– recruit from schools that focus on diversity
– use suppliers that have diverse leadership teams and staff
– don’t consult with companies who are unprincipled and discriminate
– support charities and causes that support discriminated-against communities. Tell everyone about it.
– support kids in diverse communities and give them coaching and mentorship to one day be great consultants
That’s a start – I’m sure there are a bunch of additional things I could do. Most important is to recognize that there’s a problem. Until the recent George Floyd protests I did not understand the ongoing bias that others have to live with on a daily / hourly basis.
Well said, David. You’re right that we can, as individual consulting firm leaders, take steps that directly address the larger societal questions. (That said, you’re probably not going to change the focus of your firm from, say, strategic consulting for financial institutions, to solving poverty in third-world countries.)
Good for you for modeling deep, thoughtful, action-oriented behavior. Your example is inspiring, David.
Having gone through the 60’s and 70’s and done some volunteer work in that environment, I thought and pray we had made some progress. Current events hurt me with the violence. Pray for peaceful protest. We need to listen to all sides with respect then find the common ground = progress. Is not this part of being a consultant? at least part of a global family.
Amen, Don! Thank you for your activism during the civil rights and Vietnam eras (in the U.S.) and for your leadership today.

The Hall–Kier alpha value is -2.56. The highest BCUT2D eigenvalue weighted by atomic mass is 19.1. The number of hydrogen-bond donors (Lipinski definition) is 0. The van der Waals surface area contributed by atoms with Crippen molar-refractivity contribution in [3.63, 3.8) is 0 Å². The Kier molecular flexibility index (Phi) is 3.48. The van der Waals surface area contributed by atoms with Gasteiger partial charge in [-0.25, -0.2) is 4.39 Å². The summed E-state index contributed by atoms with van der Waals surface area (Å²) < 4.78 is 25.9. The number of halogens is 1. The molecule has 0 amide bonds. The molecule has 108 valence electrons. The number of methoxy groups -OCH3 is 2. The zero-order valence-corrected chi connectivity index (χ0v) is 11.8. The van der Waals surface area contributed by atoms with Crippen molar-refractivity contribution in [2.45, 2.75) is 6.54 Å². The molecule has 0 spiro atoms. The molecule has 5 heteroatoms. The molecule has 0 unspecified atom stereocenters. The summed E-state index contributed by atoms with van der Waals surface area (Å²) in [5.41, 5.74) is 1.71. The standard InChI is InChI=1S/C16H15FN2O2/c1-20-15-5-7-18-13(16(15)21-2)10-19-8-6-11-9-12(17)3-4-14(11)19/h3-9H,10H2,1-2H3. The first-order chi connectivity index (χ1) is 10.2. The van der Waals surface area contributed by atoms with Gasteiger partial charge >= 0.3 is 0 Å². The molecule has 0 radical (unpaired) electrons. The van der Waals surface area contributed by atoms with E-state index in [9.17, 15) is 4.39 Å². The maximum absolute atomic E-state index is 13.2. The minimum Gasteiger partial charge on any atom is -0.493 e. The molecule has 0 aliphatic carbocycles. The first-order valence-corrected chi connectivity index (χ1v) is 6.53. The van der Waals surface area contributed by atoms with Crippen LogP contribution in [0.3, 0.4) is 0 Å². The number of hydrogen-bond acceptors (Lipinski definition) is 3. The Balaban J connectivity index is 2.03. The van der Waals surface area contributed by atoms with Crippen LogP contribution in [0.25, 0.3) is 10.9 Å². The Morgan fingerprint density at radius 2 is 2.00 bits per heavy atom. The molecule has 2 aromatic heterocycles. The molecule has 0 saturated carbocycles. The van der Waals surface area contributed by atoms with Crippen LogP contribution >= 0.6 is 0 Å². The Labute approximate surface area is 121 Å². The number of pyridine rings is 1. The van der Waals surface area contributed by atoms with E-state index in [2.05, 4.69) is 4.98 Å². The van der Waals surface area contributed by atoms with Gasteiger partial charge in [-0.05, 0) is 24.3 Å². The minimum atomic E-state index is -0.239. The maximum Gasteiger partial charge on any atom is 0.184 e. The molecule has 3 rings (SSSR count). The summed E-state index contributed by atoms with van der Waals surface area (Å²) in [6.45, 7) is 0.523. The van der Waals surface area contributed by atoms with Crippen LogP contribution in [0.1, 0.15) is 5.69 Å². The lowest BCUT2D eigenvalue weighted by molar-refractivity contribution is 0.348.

Thank you for the idea-starter, David. In the past, I have consulting engagements where I helped clients use the Malcolm Baldrige Criteria for Performance Excellence as an evaluation tool. In Item 1.1, organizations are queried about their community involvement. Recently, working with the Minnesota-based Performance Excellence Network (PEN), I have evaluated my own business against a portion of the Baldrige criteria. I was able to document how I have provided services pro bono to community organizations to help them find their “why” and then strategically move into underserved spaces. I used the PEN experience not only as a testament (Doctor: Do you take your own medicine?) but identified where I could do more, reserving a specified number of hours per month to use my skills and talents for further change.
You’ve provided an excellent example, Tom. Excellence and quality mean more than satisfying clients, and our responsibilities as businesses transcend the money-making relationships. We’re part of larger communities, and how we support (or ignore) our communities helps define our consulting firms.